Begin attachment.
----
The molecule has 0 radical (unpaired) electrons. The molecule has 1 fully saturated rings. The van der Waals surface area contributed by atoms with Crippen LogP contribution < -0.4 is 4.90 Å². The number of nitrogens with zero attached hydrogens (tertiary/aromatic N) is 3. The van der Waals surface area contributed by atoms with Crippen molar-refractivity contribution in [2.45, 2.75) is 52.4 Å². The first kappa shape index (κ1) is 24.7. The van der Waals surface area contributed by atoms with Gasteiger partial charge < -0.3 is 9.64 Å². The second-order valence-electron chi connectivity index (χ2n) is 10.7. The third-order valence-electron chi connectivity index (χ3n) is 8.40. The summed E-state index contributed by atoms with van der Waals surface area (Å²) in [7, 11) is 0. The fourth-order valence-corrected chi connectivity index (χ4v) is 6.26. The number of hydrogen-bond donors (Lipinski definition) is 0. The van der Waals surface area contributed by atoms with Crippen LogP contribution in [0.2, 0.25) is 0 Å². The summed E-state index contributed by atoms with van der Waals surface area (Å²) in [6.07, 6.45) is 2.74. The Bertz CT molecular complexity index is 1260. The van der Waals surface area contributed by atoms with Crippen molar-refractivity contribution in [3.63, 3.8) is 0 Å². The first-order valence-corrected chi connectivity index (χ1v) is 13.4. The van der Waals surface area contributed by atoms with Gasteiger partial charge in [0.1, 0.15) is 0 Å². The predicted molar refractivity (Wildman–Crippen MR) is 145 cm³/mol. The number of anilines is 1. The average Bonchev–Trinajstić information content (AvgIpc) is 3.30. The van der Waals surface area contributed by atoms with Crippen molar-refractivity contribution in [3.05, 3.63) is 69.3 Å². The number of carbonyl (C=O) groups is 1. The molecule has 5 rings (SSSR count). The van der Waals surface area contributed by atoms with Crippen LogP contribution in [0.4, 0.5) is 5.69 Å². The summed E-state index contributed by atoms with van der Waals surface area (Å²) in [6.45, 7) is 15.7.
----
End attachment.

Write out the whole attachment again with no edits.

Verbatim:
The molecule has 0 radical (unpaired) electrons. The molecule has 1 fully saturated rings. The van der Waals surface area contributed by atoms with Crippen LogP contribution < -0.4 is 4.90 Å². The number of nitrogens with zero attached hydrogens (tertiary/aromatic N) is 3. The van der Waals surface area contributed by atoms with Crippen molar-refractivity contribution in [2.45, 2.75) is 52.4 Å². The first kappa shape index (κ1) is 24.7. The van der Waals surface area contributed by atoms with Gasteiger partial charge < -0.3 is 9.64 Å². The second-order valence-electron chi connectivity index (χ2n) is 10.7. The third-order valence-electron chi connectivity index (χ3n) is 8.40. The summed E-state index contributed by atoms with van der Waals surface area (Å²) in [7, 11) is 0. The fourth-order valence-corrected chi connectivity index (χ4v) is 6.26. The number of hydrogen-bond donors (Lipinski definition) is 0. The van der Waals surface area contributed by atoms with Crippen LogP contribution in [0.2, 0.25) is 0 Å². The summed E-state index contributed by atoms with van der Waals surface area (Å²) in [6.07, 6.45) is 2.74. The Bertz CT molecular complexity index is 1260. The van der Waals surface area contributed by atoms with Crippen molar-refractivity contribution in [3.63, 3.8) is 0 Å². The first-order valence-corrected chi connectivity index (χ1v) is 13.4. The van der Waals surface area contributed by atoms with Gasteiger partial charge in [0.1, 0.15) is 0 Å². The predicted molar refractivity (Wildman–Crippen MR) is 145 cm³/mol. The number of anilines is 1. The average Bonchev–Trinajstić information content (AvgIpc) is 3.30. The van der Waals surface area contributed by atoms with Crippen molar-refractivity contribution in [3.05, 3.63) is 69.3 Å². The number of carbonyl (C=O) groups is 1. The molecule has 5 rings (SSSR count). The van der Waals surface area contributed by atoms with Crippen LogP contribution in [0.4, 0.5) is 5.69 Å². The summed E-state index contributed by atoms with van der Waals surface area (Å²) in [6.45, 7) is 15.7.